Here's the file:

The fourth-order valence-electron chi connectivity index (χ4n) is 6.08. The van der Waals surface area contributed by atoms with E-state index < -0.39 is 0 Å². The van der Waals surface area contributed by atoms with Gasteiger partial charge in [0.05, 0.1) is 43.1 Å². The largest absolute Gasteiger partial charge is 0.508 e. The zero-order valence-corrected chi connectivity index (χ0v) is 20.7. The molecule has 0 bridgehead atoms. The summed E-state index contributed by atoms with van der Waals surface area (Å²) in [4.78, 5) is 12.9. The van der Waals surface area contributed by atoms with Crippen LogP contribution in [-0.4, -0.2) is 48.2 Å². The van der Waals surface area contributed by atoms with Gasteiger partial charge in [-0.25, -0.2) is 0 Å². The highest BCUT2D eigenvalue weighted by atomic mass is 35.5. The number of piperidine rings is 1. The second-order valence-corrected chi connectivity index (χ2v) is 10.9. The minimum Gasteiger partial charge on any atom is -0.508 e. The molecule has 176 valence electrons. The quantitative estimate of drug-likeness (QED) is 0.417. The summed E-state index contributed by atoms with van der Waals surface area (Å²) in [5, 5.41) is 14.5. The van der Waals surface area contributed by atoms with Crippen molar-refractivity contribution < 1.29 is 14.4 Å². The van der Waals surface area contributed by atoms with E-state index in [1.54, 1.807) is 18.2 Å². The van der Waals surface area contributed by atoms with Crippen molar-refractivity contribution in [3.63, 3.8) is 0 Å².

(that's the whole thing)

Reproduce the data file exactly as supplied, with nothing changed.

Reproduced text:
The fourth-order valence-electron chi connectivity index (χ4n) is 6.08. The van der Waals surface area contributed by atoms with E-state index < -0.39 is 0 Å². The van der Waals surface area contributed by atoms with Gasteiger partial charge in [0.05, 0.1) is 43.1 Å². The largest absolute Gasteiger partial charge is 0.508 e. The zero-order valence-corrected chi connectivity index (χ0v) is 20.7. The molecule has 0 bridgehead atoms. The summed E-state index contributed by atoms with van der Waals surface area (Å²) in [4.78, 5) is 12.9. The van der Waals surface area contributed by atoms with Crippen LogP contribution in [-0.4, -0.2) is 48.2 Å². The van der Waals surface area contributed by atoms with Gasteiger partial charge in [-0.25, -0.2) is 0 Å². The highest BCUT2D eigenvalue weighted by atomic mass is 35.5. The number of piperidine rings is 1. The second-order valence-corrected chi connectivity index (χ2v) is 10.9. The minimum Gasteiger partial charge on any atom is -0.508 e. The molecule has 176 valence electrons. The quantitative estimate of drug-likeness (QED) is 0.417. The summed E-state index contributed by atoms with van der Waals surface area (Å²) in [5, 5.41) is 14.5. The van der Waals surface area contributed by atoms with Crippen molar-refractivity contribution < 1.29 is 14.4 Å². The van der Waals surface area contributed by atoms with E-state index in [1.54, 1.807) is 18.2 Å². The van der Waals surface area contributed by atoms with Crippen molar-refractivity contribution in [3.63, 3.8) is 0 Å².